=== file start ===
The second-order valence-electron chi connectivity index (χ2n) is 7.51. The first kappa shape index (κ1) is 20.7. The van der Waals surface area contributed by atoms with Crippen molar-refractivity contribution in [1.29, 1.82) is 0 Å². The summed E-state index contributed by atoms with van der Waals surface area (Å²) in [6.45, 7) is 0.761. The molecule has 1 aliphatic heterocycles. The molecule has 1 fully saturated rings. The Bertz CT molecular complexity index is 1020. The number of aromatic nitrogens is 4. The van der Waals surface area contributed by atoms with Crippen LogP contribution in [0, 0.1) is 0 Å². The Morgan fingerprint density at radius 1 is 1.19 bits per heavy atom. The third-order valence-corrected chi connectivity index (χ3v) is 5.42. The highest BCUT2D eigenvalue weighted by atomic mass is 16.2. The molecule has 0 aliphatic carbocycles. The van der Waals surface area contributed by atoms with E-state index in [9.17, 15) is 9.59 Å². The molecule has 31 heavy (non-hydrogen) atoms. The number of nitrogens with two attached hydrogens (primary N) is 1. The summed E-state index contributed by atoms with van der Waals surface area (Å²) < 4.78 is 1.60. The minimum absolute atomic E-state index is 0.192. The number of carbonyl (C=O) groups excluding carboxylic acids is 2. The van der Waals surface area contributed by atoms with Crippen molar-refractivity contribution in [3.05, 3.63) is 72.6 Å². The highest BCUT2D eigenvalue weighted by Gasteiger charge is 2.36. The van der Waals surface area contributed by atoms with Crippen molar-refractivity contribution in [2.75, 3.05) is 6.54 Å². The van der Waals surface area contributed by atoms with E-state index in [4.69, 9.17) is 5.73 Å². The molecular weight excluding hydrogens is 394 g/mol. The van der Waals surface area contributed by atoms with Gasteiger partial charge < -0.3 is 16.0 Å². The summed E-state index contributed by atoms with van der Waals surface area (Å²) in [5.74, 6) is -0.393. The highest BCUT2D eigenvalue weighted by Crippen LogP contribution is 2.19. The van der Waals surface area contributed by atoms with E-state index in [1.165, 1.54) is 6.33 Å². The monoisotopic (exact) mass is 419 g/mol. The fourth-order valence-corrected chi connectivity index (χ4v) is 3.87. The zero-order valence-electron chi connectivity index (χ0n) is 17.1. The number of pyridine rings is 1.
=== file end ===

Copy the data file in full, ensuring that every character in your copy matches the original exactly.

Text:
The second-order valence-electron chi connectivity index (χ2n) is 7.51. The first kappa shape index (κ1) is 20.7. The van der Waals surface area contributed by atoms with Crippen molar-refractivity contribution in [1.29, 1.82) is 0 Å². The summed E-state index contributed by atoms with van der Waals surface area (Å²) in [6.45, 7) is 0.761. The molecule has 1 aliphatic heterocycles. The molecule has 1 fully saturated rings. The Bertz CT molecular complexity index is 1020. The number of aromatic nitrogens is 4. The van der Waals surface area contributed by atoms with Crippen LogP contribution in [0, 0.1) is 0 Å². The Morgan fingerprint density at radius 1 is 1.19 bits per heavy atom. The third-order valence-corrected chi connectivity index (χ3v) is 5.42. The highest BCUT2D eigenvalue weighted by atomic mass is 16.2. The molecule has 0 aliphatic carbocycles. The van der Waals surface area contributed by atoms with E-state index in [9.17, 15) is 9.59 Å². The molecule has 31 heavy (non-hydrogen) atoms. The number of nitrogens with two attached hydrogens (primary N) is 1. The summed E-state index contributed by atoms with van der Waals surface area (Å²) < 4.78 is 1.60. The minimum absolute atomic E-state index is 0.192. The number of carbonyl (C=O) groups excluding carboxylic acids is 2. The van der Waals surface area contributed by atoms with Crippen molar-refractivity contribution in [3.05, 3.63) is 72.6 Å². The highest BCUT2D eigenvalue weighted by Gasteiger charge is 2.36. The van der Waals surface area contributed by atoms with Crippen molar-refractivity contribution in [2.75, 3.05) is 6.54 Å². The van der Waals surface area contributed by atoms with E-state index in [4.69, 9.17) is 5.73 Å². The molecular weight excluding hydrogens is 394 g/mol. The van der Waals surface area contributed by atoms with Gasteiger partial charge < -0.3 is 16.0 Å². The summed E-state index contributed by atoms with van der Waals surface area (Å²) in [5.74, 6) is -0.393. The highest BCUT2D eigenvalue weighted by Crippen LogP contribution is 2.19. The van der Waals surface area contributed by atoms with E-state index in [1.165, 1.54) is 6.33 Å². The monoisotopic (exact) mass is 419 g/mol. The fourth-order valence-corrected chi connectivity index (χ4v) is 3.87. The zero-order valence-electron chi connectivity index (χ0n) is 17.1. The number of pyridine rings is 1.